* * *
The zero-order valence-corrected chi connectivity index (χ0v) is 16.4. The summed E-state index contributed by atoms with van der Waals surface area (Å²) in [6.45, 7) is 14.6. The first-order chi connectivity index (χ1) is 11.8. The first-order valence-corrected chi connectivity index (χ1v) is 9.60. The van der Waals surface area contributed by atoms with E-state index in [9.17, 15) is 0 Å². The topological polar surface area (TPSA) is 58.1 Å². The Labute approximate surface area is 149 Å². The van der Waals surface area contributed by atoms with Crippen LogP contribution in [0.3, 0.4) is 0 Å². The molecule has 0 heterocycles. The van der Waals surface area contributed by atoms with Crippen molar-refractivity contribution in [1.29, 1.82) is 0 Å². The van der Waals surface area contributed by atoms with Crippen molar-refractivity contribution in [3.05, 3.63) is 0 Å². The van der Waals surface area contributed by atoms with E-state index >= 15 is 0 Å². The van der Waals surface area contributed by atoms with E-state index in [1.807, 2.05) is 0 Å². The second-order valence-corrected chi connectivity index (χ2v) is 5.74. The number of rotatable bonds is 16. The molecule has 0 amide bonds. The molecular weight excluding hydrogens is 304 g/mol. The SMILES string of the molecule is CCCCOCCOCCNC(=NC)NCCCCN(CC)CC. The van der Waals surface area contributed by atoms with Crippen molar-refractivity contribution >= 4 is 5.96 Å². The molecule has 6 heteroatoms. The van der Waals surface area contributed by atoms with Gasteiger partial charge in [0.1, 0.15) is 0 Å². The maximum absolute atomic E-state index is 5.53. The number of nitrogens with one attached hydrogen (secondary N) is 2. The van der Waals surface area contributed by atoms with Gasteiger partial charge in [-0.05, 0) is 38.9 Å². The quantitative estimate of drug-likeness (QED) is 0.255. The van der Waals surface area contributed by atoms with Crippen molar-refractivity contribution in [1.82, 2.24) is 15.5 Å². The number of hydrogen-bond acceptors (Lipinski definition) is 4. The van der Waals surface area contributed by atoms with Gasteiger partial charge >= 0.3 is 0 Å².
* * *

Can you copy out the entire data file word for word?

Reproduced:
The zero-order valence-corrected chi connectivity index (χ0v) is 16.4. The summed E-state index contributed by atoms with van der Waals surface area (Å²) in [6.45, 7) is 14.6. The first-order chi connectivity index (χ1) is 11.8. The first-order valence-corrected chi connectivity index (χ1v) is 9.60. The van der Waals surface area contributed by atoms with E-state index in [9.17, 15) is 0 Å². The topological polar surface area (TPSA) is 58.1 Å². The Labute approximate surface area is 149 Å². The van der Waals surface area contributed by atoms with Crippen LogP contribution in [0.3, 0.4) is 0 Å². The molecule has 0 heterocycles. The van der Waals surface area contributed by atoms with Crippen molar-refractivity contribution in [1.29, 1.82) is 0 Å². The van der Waals surface area contributed by atoms with Crippen molar-refractivity contribution in [3.05, 3.63) is 0 Å². The van der Waals surface area contributed by atoms with E-state index >= 15 is 0 Å². The van der Waals surface area contributed by atoms with E-state index in [1.807, 2.05) is 0 Å². The second-order valence-corrected chi connectivity index (χ2v) is 5.74. The number of rotatable bonds is 16. The molecule has 0 amide bonds. The molecular weight excluding hydrogens is 304 g/mol. The SMILES string of the molecule is CCCCOCCOCCNC(=NC)NCCCCN(CC)CC. The van der Waals surface area contributed by atoms with Crippen molar-refractivity contribution >= 4 is 5.96 Å². The molecule has 6 heteroatoms. The van der Waals surface area contributed by atoms with Gasteiger partial charge in [0.1, 0.15) is 0 Å². The maximum absolute atomic E-state index is 5.53. The number of nitrogens with one attached hydrogen (secondary N) is 2. The van der Waals surface area contributed by atoms with Gasteiger partial charge in [-0.05, 0) is 38.9 Å². The quantitative estimate of drug-likeness (QED) is 0.255. The van der Waals surface area contributed by atoms with Crippen molar-refractivity contribution in [1.82, 2.24) is 15.5 Å². The number of hydrogen-bond acceptors (Lipinski definition) is 4. The van der Waals surface area contributed by atoms with Gasteiger partial charge >= 0.3 is 0 Å².